The Unique store located at 162-10 Jamaica Avenue. According to Hook’s Attorney Kareem Vessup, the actions taken against the 77-year-old woman are alledgedly common practice at many of their stores. Photo by Trone Dowd
BY TRONE DOWD
A Southeast Queens grandmother was forced to walk home barefoot in the rain after a Jamaica Avenue clothing store security guard falsely accused her of stealing, tried to coerce her into signing a written confession and demanded that she take off her shoes before she was kicked out of the establishment.
The incident occurred at the Unique Thrift store, located at 162-10 Jamaica Ave., on May 28. Thelma Hook, 77, has long been a frequent patron of the store and was distressed by the way she was treated by one of her favorite retailers.
The PRESS of Southeast Queens received word of the incident earlier this week from community activist Kevin Livingston, who connected Hook to a local attorney, Kareem Vessup, three days after the incident. Vessup intends to pursue legal action against the store and is now publicizing the incident four months later to draw attention to Hook’s ordeal.
Vessup said that Hook was at the Unique clothing store for two hours. Hook, who is retired, was wearing a $5 pair of shoes that she had purchased from the store the year before. As she finished paying for her items, she was allegedly approached by a security guard whose name tag read Officer Bradley. The guard brought her to a security room, where he allegedly accused her of stealing the shoes on her feet.
“She was obviously very adamant that she didn’t steal anything,” Vassup said. “She told the officer that she had never stolen anything in her life and that she has worked very hard.”
The officer responded by allegedly telling her to “shut up” and calling her “nothing but an old thief.” A teary-eyed Hook insisted that the officer review the security tapes, but he refused. He instead confiscated her passport, wrote up a report claiming that he witnessed Hook stealing the shoes and tried to convince her to sign it as a confession to the crime. When she refused, he made note of it on the document, demanded that she remove her shoes and sent her out on the commercial strip barefoot without any form of identification.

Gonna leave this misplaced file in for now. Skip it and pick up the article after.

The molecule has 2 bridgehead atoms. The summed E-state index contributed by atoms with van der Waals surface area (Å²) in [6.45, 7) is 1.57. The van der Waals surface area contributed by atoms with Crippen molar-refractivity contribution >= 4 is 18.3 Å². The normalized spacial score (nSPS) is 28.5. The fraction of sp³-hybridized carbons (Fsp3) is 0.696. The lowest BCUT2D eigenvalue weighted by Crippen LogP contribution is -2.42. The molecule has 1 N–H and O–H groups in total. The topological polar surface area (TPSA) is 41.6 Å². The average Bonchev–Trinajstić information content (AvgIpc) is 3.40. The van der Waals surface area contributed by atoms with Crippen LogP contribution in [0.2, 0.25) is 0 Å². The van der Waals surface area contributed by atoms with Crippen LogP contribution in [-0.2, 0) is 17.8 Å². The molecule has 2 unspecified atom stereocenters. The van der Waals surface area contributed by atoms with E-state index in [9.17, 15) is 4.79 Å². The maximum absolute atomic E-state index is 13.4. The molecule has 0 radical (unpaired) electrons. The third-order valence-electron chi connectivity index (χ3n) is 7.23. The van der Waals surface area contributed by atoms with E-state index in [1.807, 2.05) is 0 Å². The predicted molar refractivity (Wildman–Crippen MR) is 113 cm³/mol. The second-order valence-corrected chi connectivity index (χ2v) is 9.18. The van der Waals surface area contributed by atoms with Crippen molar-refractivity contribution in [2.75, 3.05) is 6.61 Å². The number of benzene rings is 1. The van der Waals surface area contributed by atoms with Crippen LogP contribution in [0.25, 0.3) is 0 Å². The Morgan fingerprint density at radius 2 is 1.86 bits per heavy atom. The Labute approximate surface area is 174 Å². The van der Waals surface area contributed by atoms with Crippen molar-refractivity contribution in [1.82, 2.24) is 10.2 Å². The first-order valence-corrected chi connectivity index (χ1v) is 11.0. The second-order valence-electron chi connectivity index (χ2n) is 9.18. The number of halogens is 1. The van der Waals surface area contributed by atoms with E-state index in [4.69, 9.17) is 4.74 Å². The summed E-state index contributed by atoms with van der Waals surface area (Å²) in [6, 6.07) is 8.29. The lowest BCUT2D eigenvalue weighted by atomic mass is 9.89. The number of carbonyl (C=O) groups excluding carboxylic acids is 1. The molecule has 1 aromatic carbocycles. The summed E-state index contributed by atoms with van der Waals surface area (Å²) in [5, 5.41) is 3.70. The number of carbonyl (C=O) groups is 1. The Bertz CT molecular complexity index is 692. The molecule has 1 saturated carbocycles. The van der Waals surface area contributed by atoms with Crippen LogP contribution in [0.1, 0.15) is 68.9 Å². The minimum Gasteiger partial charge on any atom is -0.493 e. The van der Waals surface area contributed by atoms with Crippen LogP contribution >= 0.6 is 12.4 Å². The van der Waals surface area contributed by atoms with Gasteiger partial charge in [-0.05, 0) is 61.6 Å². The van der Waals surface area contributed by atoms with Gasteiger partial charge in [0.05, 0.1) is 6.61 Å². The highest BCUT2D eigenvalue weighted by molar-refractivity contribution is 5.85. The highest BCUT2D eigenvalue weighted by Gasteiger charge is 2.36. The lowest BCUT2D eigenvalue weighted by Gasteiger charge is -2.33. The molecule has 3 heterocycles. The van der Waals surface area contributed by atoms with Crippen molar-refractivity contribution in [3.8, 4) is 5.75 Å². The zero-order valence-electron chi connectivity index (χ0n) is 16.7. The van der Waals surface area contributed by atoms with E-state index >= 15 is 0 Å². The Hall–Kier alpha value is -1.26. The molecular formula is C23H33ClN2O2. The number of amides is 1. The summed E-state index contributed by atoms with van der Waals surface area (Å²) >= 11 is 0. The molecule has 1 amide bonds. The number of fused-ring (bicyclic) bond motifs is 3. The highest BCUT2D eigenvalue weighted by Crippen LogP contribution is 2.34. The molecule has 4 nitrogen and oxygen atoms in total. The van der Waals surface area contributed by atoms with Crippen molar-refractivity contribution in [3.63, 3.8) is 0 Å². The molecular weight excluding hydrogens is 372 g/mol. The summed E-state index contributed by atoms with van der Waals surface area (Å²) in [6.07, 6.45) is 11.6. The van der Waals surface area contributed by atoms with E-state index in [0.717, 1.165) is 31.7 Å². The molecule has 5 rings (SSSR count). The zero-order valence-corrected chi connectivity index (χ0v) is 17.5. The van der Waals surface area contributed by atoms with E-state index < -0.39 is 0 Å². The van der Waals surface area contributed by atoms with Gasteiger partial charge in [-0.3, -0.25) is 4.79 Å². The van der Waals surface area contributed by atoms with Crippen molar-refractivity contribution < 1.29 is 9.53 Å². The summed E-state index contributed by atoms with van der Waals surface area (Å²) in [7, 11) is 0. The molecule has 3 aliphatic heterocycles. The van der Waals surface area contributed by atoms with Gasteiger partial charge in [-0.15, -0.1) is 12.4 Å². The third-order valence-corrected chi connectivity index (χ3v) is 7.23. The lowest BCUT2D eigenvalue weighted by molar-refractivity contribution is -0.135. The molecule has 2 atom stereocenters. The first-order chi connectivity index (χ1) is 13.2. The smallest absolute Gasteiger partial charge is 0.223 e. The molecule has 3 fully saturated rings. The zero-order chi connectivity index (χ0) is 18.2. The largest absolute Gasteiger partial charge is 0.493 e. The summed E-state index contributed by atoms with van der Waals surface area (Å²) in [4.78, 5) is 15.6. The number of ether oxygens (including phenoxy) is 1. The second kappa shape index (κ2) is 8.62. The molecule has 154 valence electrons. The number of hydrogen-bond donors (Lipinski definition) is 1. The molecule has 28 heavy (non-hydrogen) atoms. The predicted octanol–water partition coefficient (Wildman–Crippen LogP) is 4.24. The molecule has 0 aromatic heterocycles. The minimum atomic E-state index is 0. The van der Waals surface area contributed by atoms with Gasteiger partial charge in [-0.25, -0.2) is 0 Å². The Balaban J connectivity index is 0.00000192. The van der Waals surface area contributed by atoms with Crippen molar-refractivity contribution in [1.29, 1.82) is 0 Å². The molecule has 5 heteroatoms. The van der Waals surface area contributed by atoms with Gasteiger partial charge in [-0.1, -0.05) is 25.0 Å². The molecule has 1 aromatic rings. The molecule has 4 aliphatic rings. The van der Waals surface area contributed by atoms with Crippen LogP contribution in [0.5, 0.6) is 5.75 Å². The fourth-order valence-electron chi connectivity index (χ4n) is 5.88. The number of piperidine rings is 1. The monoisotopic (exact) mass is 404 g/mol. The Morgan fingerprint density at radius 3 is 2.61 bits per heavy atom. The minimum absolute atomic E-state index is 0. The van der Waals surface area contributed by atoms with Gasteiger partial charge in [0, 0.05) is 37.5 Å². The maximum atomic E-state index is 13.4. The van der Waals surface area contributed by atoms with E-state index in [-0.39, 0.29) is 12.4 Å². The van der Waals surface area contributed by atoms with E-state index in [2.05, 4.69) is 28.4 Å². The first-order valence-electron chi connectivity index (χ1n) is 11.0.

It wasn’t until the next morning that the thrift store’s manager—known only as Jeff—called Hook to apologize. The manager, who had a cordial relationship with Hook prior to the incident as she was a frequent shopper at the store, insisted that she come to the store and he would buy her coffee. He returned her passport and explained that the officer was from another Unique store and a further review of the store’s tapes confirmed that Hook did not steal the shoes.
But upon further investigation, Vessup said it was discovered that the guard’s intimidating actions are allegedly an anti-theft method used at several of Unique’s locations.
“Several people have approached Ms. Hook and we have spoken to a number of individuals as well,” Vessup said.
“When people walk into the store, security will accuse them of stealing if they are wearing a similar item that’s being sold. Let’s say you frequent the store and you walk back into the store with an item you already bought, you’re susceptible to being detained, brought into a room and accused of stealing.”
Vessup said that people in Hempstead and Flatbush have come forward with stories similar to Hook’s, although it is unclear whether they signed the confession that was presented to them. Although the reasoning for the tactic is unclear, Vessup said that he believed there may be a monetary motivation behind it.
All 11 Unique stores in the New York and New Jersey area do not hire security in-house, but instead employ officers from a Brooklyn-based company known as A.F. Security Solutions. The PRESS of Southeast Queens went to the Unique thrift store where the incident took place to retreive the full names of the store manager and officer. The PRESS was told that it would be put in touch with A.F. Security and that Unique employees could not speak on the matter. A.F. Security did not provide a comment by press time.
Vessup said that his efforts to get in touch with Unique and A.F. Solutions attorneys were similarly fruitless. He said that he intends to bring the case up to the New York State Attorney General via a written statement at some point next week.
Hook, who is originally from Guyana, has been living in New York for 45 years. She worked as a nurse and performed domestic work prior to her retirement. In recent years, Hook has been at active in her community—especially during the shooting of Sean Bell in 2006. In a brief conversation with the PRESS of Southeast Queens, she said that she still feels humiliated by the situation.
“I was a frequent shopper for years” Hook said. “I’d go there four days a week. I’m retired now. Now, every time I go to Jamaica Avenue, I feel ashamed. I heard about things like this happening, but I never thought that it could happen to me.”
Livingston told the PRESS of Southeast Queens that he found Hook’s alleged treatment by the thrift shop to be disturbing.
“I think that we have to take a firm stance from the get-go,” Livingston said. “We have to let people know, especially since Jamaica is changing, that this kind of treatment of our community members will not be tolerated. We will follow this all the way through and we look forward to seeing how this all concludes.”